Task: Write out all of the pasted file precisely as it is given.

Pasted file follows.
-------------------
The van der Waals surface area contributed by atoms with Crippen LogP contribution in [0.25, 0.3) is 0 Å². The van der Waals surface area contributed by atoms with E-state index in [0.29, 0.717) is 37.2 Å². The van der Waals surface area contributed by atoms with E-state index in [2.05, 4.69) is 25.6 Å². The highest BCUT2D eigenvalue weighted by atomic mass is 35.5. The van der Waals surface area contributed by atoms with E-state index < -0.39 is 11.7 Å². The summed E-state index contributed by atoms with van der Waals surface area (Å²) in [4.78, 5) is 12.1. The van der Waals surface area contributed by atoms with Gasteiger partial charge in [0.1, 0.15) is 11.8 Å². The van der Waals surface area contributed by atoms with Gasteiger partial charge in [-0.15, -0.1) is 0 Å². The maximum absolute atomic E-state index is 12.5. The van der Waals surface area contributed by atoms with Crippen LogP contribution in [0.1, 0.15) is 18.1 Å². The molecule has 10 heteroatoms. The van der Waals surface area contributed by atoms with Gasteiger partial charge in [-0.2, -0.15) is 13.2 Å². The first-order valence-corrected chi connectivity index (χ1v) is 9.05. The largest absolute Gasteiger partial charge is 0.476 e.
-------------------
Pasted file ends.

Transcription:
The van der Waals surface area contributed by atoms with Crippen LogP contribution in [0.25, 0.3) is 0 Å². The van der Waals surface area contributed by atoms with E-state index in [0.29, 0.717) is 37.2 Å². The van der Waals surface area contributed by atoms with E-state index in [2.05, 4.69) is 25.6 Å². The highest BCUT2D eigenvalue weighted by atomic mass is 35.5. The van der Waals surface area contributed by atoms with E-state index < -0.39 is 11.7 Å². The summed E-state index contributed by atoms with van der Waals surface area (Å²) in [4.78, 5) is 12.1. The van der Waals surface area contributed by atoms with Gasteiger partial charge in [0.1, 0.15) is 11.8 Å². The van der Waals surface area contributed by atoms with Gasteiger partial charge in [-0.15, -0.1) is 0 Å². The maximum absolute atomic E-state index is 12.5. The van der Waals surface area contributed by atoms with Crippen LogP contribution in [0.1, 0.15) is 18.1 Å². The molecule has 10 heteroatoms. The van der Waals surface area contributed by atoms with Gasteiger partial charge in [-0.2, -0.15) is 13.2 Å². The first-order valence-corrected chi connectivity index (χ1v) is 9.05. The largest absolute Gasteiger partial charge is 0.476 e.